nanochip fab solutions
Industries have cycles, too—and some of them are almost as familiar as natural ones. Over the last few decades, for example, semiconductor manufacturing has been largely driven by the computer industry, with predictable upturns to support new PC launches, and then equally predictable downturns later.
By Roman Mostovoy, PhD
As devices become smaller and more densely packed, and the complexity of integrated circuits grows, defect reduction becomes more challenging while remaining critical to chipmakers’ competitiveness.
The wireless landscape is becoming far more sophisticated as Bluetooth Low Energy (BLE) and mesh networks such as Zigbee and Thread take hold. When Silicon Valley tech entrepreneur Lucio Lanza was asked what the Next Big Thing is likely to be for the semiconductor industry, he gave exactly the right answer: "connectivity."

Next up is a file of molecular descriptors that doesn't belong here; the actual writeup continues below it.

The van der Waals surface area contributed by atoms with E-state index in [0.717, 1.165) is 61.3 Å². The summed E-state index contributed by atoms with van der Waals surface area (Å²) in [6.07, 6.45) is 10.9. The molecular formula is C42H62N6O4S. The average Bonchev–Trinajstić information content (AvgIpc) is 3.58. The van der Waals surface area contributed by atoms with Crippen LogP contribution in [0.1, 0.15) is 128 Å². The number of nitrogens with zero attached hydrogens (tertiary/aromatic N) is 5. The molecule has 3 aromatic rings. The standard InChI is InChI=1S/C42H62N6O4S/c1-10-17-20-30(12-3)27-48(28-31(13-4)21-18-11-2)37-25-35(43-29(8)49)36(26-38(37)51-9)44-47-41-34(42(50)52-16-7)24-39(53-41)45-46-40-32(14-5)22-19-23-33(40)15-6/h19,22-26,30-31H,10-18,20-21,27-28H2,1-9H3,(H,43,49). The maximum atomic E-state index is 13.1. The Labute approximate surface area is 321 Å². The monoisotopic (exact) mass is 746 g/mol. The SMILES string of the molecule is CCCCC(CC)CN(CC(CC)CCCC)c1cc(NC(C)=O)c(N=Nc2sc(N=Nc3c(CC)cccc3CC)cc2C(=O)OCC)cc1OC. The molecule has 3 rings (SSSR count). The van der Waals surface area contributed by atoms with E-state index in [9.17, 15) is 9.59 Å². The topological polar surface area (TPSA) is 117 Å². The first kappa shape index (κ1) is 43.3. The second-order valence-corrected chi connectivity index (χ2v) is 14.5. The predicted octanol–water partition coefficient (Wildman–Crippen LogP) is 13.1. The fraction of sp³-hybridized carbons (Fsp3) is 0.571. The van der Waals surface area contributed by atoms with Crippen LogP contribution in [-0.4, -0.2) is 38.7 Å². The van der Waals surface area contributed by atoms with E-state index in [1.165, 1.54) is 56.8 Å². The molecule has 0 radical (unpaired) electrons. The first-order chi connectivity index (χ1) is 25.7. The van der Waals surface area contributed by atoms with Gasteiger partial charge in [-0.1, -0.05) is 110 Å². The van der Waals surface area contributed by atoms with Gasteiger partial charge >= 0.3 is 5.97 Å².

By Kerry Cunningham
When you put on a virtual reality (VR) headset you are transported to another world, a place where reality is just a whim of the imagination. What’s far from imaginary, though, is the impact VR is having on all of us, whether we personally use VR headsets or not.
By Daniel Simon
Ion implant tools are essential for semiconductor manufacturing because dopants such as arsenic, boron and phosphorous must be implanted into silicon to fabricate transistor structures such as gates and wells.